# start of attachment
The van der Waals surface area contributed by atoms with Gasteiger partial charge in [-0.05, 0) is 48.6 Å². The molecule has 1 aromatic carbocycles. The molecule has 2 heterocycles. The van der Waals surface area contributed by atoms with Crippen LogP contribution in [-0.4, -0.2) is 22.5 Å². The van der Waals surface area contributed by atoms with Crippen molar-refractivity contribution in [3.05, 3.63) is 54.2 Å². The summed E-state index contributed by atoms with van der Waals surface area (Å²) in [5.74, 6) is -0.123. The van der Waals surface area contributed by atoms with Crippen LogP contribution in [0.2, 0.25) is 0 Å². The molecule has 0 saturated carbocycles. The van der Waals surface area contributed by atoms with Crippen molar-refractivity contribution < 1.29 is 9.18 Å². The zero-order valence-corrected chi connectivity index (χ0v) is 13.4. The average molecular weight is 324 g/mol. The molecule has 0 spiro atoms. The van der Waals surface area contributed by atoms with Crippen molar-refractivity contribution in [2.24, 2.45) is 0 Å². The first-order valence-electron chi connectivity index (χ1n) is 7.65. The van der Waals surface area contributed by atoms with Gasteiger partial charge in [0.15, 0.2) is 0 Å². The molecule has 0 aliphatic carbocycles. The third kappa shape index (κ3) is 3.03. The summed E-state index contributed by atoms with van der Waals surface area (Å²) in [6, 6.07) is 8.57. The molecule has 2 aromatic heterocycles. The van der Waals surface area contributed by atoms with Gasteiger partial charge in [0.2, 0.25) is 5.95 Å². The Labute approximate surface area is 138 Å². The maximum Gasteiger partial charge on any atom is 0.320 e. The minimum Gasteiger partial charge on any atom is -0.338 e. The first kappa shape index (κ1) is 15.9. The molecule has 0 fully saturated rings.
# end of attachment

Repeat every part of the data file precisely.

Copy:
The van der Waals surface area contributed by atoms with Gasteiger partial charge in [-0.05, 0) is 48.6 Å². The molecule has 1 aromatic carbocycles. The molecule has 2 heterocycles. The van der Waals surface area contributed by atoms with Crippen LogP contribution in [-0.4, -0.2) is 22.5 Å². The van der Waals surface area contributed by atoms with Crippen molar-refractivity contribution in [3.05, 3.63) is 54.2 Å². The summed E-state index contributed by atoms with van der Waals surface area (Å²) in [5.74, 6) is -0.123. The van der Waals surface area contributed by atoms with Crippen LogP contribution in [0.2, 0.25) is 0 Å². The molecule has 0 saturated carbocycles. The van der Waals surface area contributed by atoms with Crippen molar-refractivity contribution < 1.29 is 9.18 Å². The zero-order valence-corrected chi connectivity index (χ0v) is 13.4. The average molecular weight is 324 g/mol. The molecule has 0 spiro atoms. The van der Waals surface area contributed by atoms with Crippen molar-refractivity contribution in [2.24, 2.45) is 0 Å². The first-order valence-electron chi connectivity index (χ1n) is 7.65. The van der Waals surface area contributed by atoms with Gasteiger partial charge in [0.15, 0.2) is 0 Å². The molecule has 0 aliphatic carbocycles. The third kappa shape index (κ3) is 3.03. The summed E-state index contributed by atoms with van der Waals surface area (Å²) in [6, 6.07) is 8.57. The molecule has 2 aromatic heterocycles. The van der Waals surface area contributed by atoms with Gasteiger partial charge in [0.2, 0.25) is 5.95 Å². The Labute approximate surface area is 138 Å². The maximum Gasteiger partial charge on any atom is 0.320 e. The minimum Gasteiger partial charge on any atom is -0.338 e. The first kappa shape index (κ1) is 15.9. The molecule has 0 fully saturated rings.